Homeopathic Medicine and Tinnitus Treatment – Part III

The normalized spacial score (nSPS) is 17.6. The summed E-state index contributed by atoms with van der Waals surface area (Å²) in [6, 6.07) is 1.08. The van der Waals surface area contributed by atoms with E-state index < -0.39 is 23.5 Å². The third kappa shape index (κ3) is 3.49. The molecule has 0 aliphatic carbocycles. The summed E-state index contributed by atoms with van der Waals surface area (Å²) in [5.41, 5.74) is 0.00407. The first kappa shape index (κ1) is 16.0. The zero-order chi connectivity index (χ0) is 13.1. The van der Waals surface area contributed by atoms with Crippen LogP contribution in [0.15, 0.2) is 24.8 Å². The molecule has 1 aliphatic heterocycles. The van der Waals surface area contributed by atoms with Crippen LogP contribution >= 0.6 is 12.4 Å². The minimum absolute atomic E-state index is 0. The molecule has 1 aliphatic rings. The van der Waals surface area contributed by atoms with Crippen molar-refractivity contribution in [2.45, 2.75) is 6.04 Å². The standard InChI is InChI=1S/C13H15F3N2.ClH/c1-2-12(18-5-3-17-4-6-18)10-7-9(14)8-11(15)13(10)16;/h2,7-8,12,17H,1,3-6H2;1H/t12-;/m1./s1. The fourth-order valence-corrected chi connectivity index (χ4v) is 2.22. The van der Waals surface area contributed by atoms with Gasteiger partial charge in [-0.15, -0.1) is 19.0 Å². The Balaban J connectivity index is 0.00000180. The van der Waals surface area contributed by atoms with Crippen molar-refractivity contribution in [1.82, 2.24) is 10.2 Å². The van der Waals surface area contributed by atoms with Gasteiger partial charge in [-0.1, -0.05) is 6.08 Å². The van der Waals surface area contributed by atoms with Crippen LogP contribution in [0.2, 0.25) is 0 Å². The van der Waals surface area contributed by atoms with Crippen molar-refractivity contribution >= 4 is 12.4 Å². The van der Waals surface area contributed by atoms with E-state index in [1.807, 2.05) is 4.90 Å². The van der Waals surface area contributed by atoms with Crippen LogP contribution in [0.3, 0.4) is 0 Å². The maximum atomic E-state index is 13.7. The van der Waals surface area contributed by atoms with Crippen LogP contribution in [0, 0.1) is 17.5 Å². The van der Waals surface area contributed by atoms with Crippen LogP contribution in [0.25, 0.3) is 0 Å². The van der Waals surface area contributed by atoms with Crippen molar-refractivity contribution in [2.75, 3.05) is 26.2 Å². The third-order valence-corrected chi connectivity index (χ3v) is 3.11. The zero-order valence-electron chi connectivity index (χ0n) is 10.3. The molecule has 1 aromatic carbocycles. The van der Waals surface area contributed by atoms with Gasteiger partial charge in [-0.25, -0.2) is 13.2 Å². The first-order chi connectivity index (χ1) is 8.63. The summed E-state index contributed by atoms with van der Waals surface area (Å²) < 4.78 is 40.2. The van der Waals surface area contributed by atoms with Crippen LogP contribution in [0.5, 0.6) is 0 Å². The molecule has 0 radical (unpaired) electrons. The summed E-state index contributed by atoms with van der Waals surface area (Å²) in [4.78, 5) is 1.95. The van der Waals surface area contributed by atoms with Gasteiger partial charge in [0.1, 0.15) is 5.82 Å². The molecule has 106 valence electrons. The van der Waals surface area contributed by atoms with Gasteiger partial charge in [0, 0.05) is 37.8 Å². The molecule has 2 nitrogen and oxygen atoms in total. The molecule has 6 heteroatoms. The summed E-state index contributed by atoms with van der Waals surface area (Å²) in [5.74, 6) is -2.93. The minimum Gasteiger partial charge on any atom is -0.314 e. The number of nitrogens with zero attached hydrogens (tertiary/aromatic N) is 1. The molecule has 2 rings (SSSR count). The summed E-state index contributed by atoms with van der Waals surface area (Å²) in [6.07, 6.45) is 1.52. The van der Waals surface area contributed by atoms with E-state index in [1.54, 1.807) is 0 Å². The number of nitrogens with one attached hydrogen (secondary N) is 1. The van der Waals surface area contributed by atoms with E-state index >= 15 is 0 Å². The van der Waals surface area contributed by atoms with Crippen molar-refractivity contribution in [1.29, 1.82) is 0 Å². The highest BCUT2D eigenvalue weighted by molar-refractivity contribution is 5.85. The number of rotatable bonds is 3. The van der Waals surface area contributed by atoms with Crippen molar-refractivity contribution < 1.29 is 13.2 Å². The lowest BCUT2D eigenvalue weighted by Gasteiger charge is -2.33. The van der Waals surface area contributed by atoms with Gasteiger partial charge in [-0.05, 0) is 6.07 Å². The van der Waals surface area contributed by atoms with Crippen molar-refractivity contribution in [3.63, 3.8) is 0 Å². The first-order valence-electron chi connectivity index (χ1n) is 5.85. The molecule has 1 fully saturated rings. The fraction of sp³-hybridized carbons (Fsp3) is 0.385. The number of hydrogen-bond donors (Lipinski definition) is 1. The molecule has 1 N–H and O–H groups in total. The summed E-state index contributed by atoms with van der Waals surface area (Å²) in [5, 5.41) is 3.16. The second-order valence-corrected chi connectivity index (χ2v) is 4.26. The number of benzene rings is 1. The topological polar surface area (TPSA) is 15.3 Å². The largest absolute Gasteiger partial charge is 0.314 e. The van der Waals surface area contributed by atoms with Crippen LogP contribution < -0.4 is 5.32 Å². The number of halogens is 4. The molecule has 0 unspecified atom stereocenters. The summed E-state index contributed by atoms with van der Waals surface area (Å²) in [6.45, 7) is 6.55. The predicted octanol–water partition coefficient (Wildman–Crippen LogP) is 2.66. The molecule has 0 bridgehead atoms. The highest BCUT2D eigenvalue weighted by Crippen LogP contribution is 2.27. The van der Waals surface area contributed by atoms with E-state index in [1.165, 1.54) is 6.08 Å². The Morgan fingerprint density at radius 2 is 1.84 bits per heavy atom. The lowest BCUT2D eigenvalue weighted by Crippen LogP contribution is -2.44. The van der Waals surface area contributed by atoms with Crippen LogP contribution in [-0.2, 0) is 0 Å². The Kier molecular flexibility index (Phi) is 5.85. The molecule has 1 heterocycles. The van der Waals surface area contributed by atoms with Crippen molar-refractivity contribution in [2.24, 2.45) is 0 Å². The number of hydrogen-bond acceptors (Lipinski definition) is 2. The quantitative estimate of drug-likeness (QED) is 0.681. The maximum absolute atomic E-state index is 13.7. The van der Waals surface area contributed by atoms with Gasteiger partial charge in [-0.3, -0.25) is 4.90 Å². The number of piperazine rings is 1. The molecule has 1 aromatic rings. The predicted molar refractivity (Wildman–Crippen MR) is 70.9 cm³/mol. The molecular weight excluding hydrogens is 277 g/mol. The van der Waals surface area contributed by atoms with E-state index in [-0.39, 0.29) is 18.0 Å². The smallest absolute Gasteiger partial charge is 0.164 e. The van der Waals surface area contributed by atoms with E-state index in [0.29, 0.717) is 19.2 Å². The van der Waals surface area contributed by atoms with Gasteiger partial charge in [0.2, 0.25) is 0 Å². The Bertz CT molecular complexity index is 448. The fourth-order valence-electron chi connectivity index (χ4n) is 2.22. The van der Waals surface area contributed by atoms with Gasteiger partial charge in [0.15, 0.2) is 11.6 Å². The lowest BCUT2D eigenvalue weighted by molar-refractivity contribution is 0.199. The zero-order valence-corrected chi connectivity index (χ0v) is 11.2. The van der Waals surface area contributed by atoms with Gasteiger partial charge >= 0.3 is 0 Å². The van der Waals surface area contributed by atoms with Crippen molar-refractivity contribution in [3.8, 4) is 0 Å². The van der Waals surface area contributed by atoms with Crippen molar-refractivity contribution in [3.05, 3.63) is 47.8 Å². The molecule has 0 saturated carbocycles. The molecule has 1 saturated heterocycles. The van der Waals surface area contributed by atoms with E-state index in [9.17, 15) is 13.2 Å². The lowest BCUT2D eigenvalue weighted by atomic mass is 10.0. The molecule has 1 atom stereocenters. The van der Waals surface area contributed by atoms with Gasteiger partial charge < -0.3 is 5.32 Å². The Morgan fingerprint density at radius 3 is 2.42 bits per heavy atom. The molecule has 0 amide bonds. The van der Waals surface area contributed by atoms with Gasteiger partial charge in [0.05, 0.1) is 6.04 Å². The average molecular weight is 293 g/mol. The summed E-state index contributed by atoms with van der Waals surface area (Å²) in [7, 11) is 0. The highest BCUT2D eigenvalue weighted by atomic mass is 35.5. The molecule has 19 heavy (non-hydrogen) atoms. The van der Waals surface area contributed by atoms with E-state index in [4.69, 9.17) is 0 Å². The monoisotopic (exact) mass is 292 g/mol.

Robert Traynor
January 29, 2013